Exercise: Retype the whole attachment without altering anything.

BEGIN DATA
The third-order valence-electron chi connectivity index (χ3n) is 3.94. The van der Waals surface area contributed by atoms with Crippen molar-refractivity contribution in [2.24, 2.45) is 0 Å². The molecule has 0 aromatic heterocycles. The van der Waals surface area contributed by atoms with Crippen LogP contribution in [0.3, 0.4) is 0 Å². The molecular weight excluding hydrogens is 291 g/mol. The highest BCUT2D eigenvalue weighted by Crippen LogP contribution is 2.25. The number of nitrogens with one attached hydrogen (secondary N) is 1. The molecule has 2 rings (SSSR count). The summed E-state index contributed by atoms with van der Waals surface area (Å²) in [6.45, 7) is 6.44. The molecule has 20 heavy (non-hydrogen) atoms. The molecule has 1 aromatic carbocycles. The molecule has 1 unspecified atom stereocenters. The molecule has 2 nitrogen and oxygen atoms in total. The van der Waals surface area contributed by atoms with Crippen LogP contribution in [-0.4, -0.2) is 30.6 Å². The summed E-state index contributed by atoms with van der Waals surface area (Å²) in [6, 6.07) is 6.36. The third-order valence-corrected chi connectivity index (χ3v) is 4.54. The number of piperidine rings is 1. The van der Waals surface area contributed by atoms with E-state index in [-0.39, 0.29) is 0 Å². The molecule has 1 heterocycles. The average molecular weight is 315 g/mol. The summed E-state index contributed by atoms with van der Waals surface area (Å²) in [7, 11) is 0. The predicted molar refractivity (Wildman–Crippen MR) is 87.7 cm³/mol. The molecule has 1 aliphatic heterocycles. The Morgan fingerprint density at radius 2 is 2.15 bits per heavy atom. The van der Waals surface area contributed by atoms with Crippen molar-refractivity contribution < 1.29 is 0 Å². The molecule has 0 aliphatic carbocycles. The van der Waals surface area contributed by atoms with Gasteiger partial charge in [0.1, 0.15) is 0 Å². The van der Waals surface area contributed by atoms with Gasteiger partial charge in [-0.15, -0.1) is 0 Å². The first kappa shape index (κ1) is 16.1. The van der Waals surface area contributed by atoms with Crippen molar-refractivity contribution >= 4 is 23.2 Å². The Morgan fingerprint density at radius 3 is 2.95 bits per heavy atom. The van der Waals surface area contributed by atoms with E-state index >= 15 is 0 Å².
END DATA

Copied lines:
The third-order valence-electron chi connectivity index (χ3n) is 3.94. The van der Waals surface area contributed by atoms with Crippen molar-refractivity contribution in [2.24, 2.45) is 0 Å². The molecule has 0 aromatic heterocycles. The van der Waals surface area contributed by atoms with Crippen LogP contribution in [0.3, 0.4) is 0 Å². The molecular weight excluding hydrogens is 291 g/mol. The highest BCUT2D eigenvalue weighted by Crippen LogP contribution is 2.25. The number of nitrogens with one attached hydrogen (secondary N) is 1. The molecule has 2 rings (SSSR count). The summed E-state index contributed by atoms with van der Waals surface area (Å²) in [6.45, 7) is 6.44. The molecule has 20 heavy (non-hydrogen) atoms. The molecule has 1 aromatic carbocycles. The molecule has 1 unspecified atom stereocenters. The molecule has 2 nitrogen and oxygen atoms in total. The van der Waals surface area contributed by atoms with Crippen LogP contribution in [-0.4, -0.2) is 30.6 Å². The summed E-state index contributed by atoms with van der Waals surface area (Å²) in [6, 6.07) is 6.36. The third-order valence-corrected chi connectivity index (χ3v) is 4.54. The number of piperidine rings is 1. The van der Waals surface area contributed by atoms with E-state index in [-0.39, 0.29) is 0 Å². The molecule has 1 heterocycles. The average molecular weight is 315 g/mol. The summed E-state index contributed by atoms with van der Waals surface area (Å²) in [7, 11) is 0. The predicted molar refractivity (Wildman–Crippen MR) is 87.7 cm³/mol. The molecule has 1 aliphatic heterocycles. The Morgan fingerprint density at radius 2 is 2.15 bits per heavy atom. The van der Waals surface area contributed by atoms with Crippen molar-refractivity contribution < 1.29 is 0 Å². The molecule has 0 aliphatic carbocycles. The van der Waals surface area contributed by atoms with Gasteiger partial charge in [0.1, 0.15) is 0 Å². The van der Waals surface area contributed by atoms with Gasteiger partial charge in [-0.15, -0.1) is 0 Å². The first kappa shape index (κ1) is 16.1. The van der Waals surface area contributed by atoms with Crippen molar-refractivity contribution >= 4 is 23.2 Å². The Morgan fingerprint density at radius 3 is 2.95 bits per heavy atom. The van der Waals surface area contributed by atoms with E-state index >= 15 is 0 Å².